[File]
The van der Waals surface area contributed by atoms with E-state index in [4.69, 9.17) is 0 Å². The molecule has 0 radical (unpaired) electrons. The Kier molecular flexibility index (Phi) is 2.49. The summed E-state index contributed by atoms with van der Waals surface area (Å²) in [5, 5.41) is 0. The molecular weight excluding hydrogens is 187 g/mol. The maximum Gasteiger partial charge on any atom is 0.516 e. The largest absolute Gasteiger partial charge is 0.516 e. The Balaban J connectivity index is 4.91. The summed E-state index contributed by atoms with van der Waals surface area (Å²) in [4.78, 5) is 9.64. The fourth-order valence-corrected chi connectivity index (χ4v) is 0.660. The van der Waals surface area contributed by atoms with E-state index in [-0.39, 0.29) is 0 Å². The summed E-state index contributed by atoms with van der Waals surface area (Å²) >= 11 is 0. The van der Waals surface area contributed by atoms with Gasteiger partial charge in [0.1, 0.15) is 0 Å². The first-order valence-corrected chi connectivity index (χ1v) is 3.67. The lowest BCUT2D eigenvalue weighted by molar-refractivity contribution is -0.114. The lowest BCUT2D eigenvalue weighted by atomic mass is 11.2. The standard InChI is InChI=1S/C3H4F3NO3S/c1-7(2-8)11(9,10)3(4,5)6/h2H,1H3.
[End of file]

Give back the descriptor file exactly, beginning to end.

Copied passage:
The van der Waals surface area contributed by atoms with E-state index in [4.69, 9.17) is 0 Å². The molecule has 0 radical (unpaired) electrons. The Kier molecular flexibility index (Phi) is 2.49. The summed E-state index contributed by atoms with van der Waals surface area (Å²) in [5, 5.41) is 0. The molecular weight excluding hydrogens is 187 g/mol. The maximum Gasteiger partial charge on any atom is 0.516 e. The largest absolute Gasteiger partial charge is 0.516 e. The Balaban J connectivity index is 4.91. The summed E-state index contributed by atoms with van der Waals surface area (Å²) in [4.78, 5) is 9.64. The fourth-order valence-corrected chi connectivity index (χ4v) is 0.660. The van der Waals surface area contributed by atoms with E-state index in [-0.39, 0.29) is 0 Å². The summed E-state index contributed by atoms with van der Waals surface area (Å²) >= 11 is 0. The van der Waals surface area contributed by atoms with Gasteiger partial charge in [0.1, 0.15) is 0 Å². The first-order valence-corrected chi connectivity index (χ1v) is 3.67. The lowest BCUT2D eigenvalue weighted by molar-refractivity contribution is -0.114. The lowest BCUT2D eigenvalue weighted by atomic mass is 11.2. The standard InChI is InChI=1S/C3H4F3NO3S/c1-7(2-8)11(9,10)3(4,5)6/h2H,1H3.